OrangeJeepDad, good to hear from you! I would be awfully tempted to go out and collect those sugar beets too. But making sweeteners does take work. Except for honey (which has it's own challenges in keeping the bees alive and well), every other form requires boiling down of sap. This one requires a lot of processing, and I wondered about how I'd deal with a truly large quantity of beets if my experiment went well. I figure it's probably easier just to eat fruit for the sweet tooth. :)

Ed said...

Two thoughts come to mind. I thought the process was that it was cooked until it was a thick syrup (not until is crystallizes) and then the syrup was allowed to crystallize similar to old honey. Those crystals are then removed and crushed up like sugar. I wonder if the crystallization process would remove the bitter taste? The second thought is that with most other veggies that I can think, the bigger they are the more bitter flavors come through. Perhaps the best beets to make sugar are the smaller ones and not the big ones.

Stephanie said...

I wondered about sugar beets. Amazon has Grandpappy's Recipes for Hard Times in paperback for $12.95.

Kris said...

I checked out the Grandpappy's Survival Manual for Hard Times. Yeah - pricey. But really, do we who live in the country, have some yard/land/etc need as much advice as some people who will be in so much trouble that they will most likely die.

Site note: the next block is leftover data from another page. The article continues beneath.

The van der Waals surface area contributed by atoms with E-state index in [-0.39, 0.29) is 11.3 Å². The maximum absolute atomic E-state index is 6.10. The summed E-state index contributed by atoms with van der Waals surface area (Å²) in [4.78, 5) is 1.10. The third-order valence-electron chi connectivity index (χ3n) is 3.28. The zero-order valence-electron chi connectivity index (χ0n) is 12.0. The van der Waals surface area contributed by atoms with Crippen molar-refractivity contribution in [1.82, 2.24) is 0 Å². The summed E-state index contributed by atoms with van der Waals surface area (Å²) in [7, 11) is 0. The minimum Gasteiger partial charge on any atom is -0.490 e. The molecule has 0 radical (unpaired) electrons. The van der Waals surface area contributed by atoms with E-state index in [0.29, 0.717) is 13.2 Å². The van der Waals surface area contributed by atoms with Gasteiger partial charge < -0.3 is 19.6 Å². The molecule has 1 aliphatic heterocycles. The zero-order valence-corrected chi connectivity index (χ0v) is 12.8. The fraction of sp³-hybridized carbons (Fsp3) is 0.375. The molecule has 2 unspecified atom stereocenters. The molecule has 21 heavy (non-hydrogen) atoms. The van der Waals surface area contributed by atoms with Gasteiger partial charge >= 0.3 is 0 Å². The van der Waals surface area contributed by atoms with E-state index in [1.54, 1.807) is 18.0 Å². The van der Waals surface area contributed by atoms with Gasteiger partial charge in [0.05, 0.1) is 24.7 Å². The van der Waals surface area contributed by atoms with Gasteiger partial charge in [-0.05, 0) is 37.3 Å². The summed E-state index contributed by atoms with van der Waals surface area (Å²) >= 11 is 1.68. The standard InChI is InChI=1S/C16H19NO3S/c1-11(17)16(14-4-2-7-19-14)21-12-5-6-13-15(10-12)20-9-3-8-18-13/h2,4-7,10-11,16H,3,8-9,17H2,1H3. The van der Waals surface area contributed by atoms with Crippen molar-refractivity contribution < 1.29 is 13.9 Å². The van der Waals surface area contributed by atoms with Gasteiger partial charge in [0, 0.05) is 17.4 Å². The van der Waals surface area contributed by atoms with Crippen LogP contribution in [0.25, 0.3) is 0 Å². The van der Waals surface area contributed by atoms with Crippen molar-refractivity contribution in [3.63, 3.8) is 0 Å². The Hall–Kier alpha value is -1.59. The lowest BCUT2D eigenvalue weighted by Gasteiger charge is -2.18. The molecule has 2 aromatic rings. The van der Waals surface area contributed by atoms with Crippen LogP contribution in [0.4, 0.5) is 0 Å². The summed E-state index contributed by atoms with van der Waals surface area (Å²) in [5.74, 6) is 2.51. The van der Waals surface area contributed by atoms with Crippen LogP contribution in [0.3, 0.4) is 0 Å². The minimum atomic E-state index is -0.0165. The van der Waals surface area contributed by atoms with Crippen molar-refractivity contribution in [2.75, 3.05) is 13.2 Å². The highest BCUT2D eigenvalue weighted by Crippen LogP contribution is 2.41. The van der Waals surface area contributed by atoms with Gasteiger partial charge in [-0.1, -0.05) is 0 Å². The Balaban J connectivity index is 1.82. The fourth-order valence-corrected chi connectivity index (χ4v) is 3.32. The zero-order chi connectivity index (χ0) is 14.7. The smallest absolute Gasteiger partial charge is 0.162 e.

City folk. The bigger the city, the worse it will be what with their first interuption of the food supply. You don't have to imagine further than that. I've never seen any 'survival guide' for a town, small city, med city or-- a megapolis. Only thing I've ever found is how to pack a 'bug out bag' -- and that bag is worn by people heading out to the country. THAT will be the biggest threat to everyone. That is when it will all go south, especially when they find that waving a wad of cash around buys them nothing.

Let's just hope that things will never come to this. Meanwhile, hope for the best, prepare for the worst. I'm rooting for cool heads and common sense. Take care. Hope Dan's hand is healing up.

tpals said...

Thank you for doing the experiment for the rest of us! Now I know not to bother with that in any of my stories. :)

Leigh said...

Ed, those are good points. Grandpappy's book did mention quite a few folks just going to the syrup stage because crystallization takes so long. I guess it makes a good cooking syrup. I'll have to try mine in something and see how it tastes.

Stephanie, I agree, the recipe book is very reasonable. But his survival manual is $79.95! He explains on his website that it's because it contains color pictures, which does make it more expensive.

Kris, one of the Back To Basics Preppers Bundles that I was involved with had a few books on prepping in urban and suburban areas. Actually had quite a bit of good advice, But I skimmed over that one because we are fortunate enough to have a little land. Dan's hand is a whole lot better, mostly healed on the outside with a few scabs still and fingernails not whole yet. The one that got sawed off is pretty crooked and it's stiff. Some days it still hurts, especially when he works it more than usual. But he's a busy bee and just figures out workarounds so he can do everything he needs to do.

Tpals, yeah, I'm not sure it's a practical way to have sweetener. It would take a whole lot of sugar beets to actually make sugar, and the chopping and cooking down would require the right equipment to do it efficiently. That doesn't mean it can't be done! But I think it would be easier to learn to go without sweets. :)

Woolly Bits said...